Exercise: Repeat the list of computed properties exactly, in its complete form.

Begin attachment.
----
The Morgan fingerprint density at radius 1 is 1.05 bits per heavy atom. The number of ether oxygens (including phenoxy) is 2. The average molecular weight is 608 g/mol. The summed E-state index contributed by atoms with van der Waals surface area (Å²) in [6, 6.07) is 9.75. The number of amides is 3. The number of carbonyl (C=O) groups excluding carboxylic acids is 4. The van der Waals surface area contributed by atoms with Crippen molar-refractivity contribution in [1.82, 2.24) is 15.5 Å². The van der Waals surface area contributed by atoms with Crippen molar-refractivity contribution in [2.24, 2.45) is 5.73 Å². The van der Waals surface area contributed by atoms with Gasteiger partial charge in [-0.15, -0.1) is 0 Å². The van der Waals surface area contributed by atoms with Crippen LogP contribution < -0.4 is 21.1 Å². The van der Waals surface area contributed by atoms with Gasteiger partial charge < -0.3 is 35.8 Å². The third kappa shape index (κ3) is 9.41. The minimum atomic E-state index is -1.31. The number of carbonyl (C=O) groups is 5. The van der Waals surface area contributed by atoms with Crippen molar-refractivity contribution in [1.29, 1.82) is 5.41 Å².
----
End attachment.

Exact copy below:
The Morgan fingerprint density at radius 1 is 1.05 bits per heavy atom. The number of ether oxygens (including phenoxy) is 2. The average molecular weight is 608 g/mol. The summed E-state index contributed by atoms with van der Waals surface area (Å²) in [6, 6.07) is 9.75. The number of amides is 3. The number of carbonyl (C=O) groups excluding carboxylic acids is 4. The van der Waals surface area contributed by atoms with Crippen molar-refractivity contribution in [1.82, 2.24) is 15.5 Å². The van der Waals surface area contributed by atoms with Crippen molar-refractivity contribution in [2.24, 2.45) is 5.73 Å². The van der Waals surface area contributed by atoms with Gasteiger partial charge in [-0.15, -0.1) is 0 Å². The van der Waals surface area contributed by atoms with Crippen LogP contribution < -0.4 is 21.1 Å². The van der Waals surface area contributed by atoms with Gasteiger partial charge < -0.3 is 35.8 Å². The third kappa shape index (κ3) is 9.41. The minimum atomic E-state index is -1.31. The number of carbonyl (C=O) groups is 5. The van der Waals surface area contributed by atoms with Crippen molar-refractivity contribution in [1.29, 1.82) is 5.41 Å².